Submitted to: In Vitro Cellular and Developmental Biology - Animal
Publication Type: Peer Reviewed Journal
Publication Acceptance Date: 12/1/2010
Publication Date: 3/1/2011
Citation: Caperna, T.J., Blomberg, L., Garrett, W.M., Talbot, N.C. 2011. Culture of porcine hepatocytes or bile duct epithelial cells by inductive serum-free media. In Vitro Cellular and Developmental Biology - Animals. 47(3):218-233.
Interpretive Summary: The study presents a method for the selective in vitro culture, i.e., “in the petri dish,” of pig hepatocytes and bile duct cells, i.e., liver cells. The report characterizes the cells general health and typrical in vivo-like, i.e., “in the body-like,” appearance and functions. Also, presented are data on specific liver gene expression and liver serum-protein production that again show that the hepatocytes and bile duct cell cultures are similar to liver cells found in a pig’s own liver. For agricultural purposes, because the liver is so important to the growth and maintenance of the pig, this in vitro model could be useful for testing man-made genetic changes to the liver function of pigs prior to the actual genetic engineering of the pig, and it could be useful for the in vitro testing of pig liver physiology. The cell culture system could also be useful for biomedical purposes. For example, the pig liver cell cultures could be used as the biological component, i.e., live cell component, of an artificial liver device for the treatment of people suffering from acute liver failure, and for pharmacological and toxicological assays of liver function and liver damage.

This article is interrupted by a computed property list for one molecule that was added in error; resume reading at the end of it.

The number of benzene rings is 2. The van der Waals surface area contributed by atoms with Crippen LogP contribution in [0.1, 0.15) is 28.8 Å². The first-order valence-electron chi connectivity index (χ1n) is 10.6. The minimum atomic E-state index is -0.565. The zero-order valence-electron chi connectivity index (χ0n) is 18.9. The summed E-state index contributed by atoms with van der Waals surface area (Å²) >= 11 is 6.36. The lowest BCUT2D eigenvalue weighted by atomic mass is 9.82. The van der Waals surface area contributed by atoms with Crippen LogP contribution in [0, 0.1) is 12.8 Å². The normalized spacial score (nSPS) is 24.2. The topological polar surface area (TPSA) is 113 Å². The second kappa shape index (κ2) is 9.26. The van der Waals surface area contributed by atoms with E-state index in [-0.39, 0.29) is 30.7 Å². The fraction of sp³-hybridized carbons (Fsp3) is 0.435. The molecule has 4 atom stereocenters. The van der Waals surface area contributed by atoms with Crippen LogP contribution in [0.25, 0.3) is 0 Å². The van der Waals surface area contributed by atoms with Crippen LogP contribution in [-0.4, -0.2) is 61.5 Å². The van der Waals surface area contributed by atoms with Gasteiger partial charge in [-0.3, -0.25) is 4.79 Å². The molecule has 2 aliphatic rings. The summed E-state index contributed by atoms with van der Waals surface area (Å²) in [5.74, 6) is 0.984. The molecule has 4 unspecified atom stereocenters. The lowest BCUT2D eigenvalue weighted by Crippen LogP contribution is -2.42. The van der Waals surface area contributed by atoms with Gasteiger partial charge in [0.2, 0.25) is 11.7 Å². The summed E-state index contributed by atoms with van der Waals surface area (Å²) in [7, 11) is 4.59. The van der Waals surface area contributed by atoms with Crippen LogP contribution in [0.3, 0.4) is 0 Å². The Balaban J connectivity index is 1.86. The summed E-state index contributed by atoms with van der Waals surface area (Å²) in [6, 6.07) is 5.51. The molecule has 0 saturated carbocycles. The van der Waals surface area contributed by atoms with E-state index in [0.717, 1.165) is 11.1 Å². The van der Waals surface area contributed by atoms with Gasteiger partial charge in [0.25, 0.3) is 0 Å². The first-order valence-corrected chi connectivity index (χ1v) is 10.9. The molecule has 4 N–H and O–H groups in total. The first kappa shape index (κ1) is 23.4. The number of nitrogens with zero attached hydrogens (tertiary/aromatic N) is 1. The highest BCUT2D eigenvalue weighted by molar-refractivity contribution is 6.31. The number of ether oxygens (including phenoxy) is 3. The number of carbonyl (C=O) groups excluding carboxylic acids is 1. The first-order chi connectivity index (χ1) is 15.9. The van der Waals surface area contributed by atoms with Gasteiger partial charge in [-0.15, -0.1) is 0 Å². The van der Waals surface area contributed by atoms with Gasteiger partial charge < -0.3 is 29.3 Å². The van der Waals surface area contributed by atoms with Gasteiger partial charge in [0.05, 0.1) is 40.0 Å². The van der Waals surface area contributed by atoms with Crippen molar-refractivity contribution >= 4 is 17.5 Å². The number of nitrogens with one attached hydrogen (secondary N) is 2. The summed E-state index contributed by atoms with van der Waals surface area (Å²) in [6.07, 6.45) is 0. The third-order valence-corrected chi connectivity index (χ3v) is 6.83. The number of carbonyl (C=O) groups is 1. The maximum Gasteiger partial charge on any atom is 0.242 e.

Technical Abstract: A serum-free, feeder-cell-dependent, selective culture system for the long-term culture of porcine hepatocytes or cholangiocytes was developed. Liver cells were isolated from 1 wk old pigs or young adult pigs (25 and 63 kg live weight) and were placed in primary culture on feeder-cell layers of mitotically blocked mouse fibroblasts. In serum-free medium containing 1% DMSO and 1 µM dexamethasone, confluent monolayers of hepatocytes formed and could be maintained for several weeks. Light and electron microscopic analysis showed hepatocytes with in vivo-like morphology, and many hepatocytes were sandwiched between the feeder-cells. When isolated liver cells were cultured in medium without dexamethasone but with 0.5% DMSO, monolayers of cholangioctyes formed that subsequently self-organized into networks of multicellular ductal structures, and whose cells had monocilia projecting into the lumen of the duct. Gamma-glutamyl transpeptidase (GGT) was expressed by the cholangiocytes at their apical membranes, i.e., at the inner surface of the ducts. Cellular GGT activity increased concomitantly with the development of ductal structures. Cytochrome P-450 was determined in microsomes following addition of metyrapone to the cultures. In vivo-like levels of P-450s were found in hepatocyte monolayers while levels of P-450 were markedly reduced in cholangiiocyte monolayers. Serum protein expression, analyzed by 2D-gel electrophoresis of conditioned medium, was remarkably similar between the two cell culture conditions. However, quantitative RT-PCR analysis showed that serum protein mRNA levels were significantly elevated in the hepatocytes monolayers in comparison to the bile ductule-containing monolayers. Further, mRNAs specific to cholangiocyte form and function were significantly elevated in bile ductule monolayers in comparison to hepatocyte monolayers. The results demonstrate an in vitro model for the study of either porcine hepatocytes or cholangiocytes with in vivo-like morphology and function.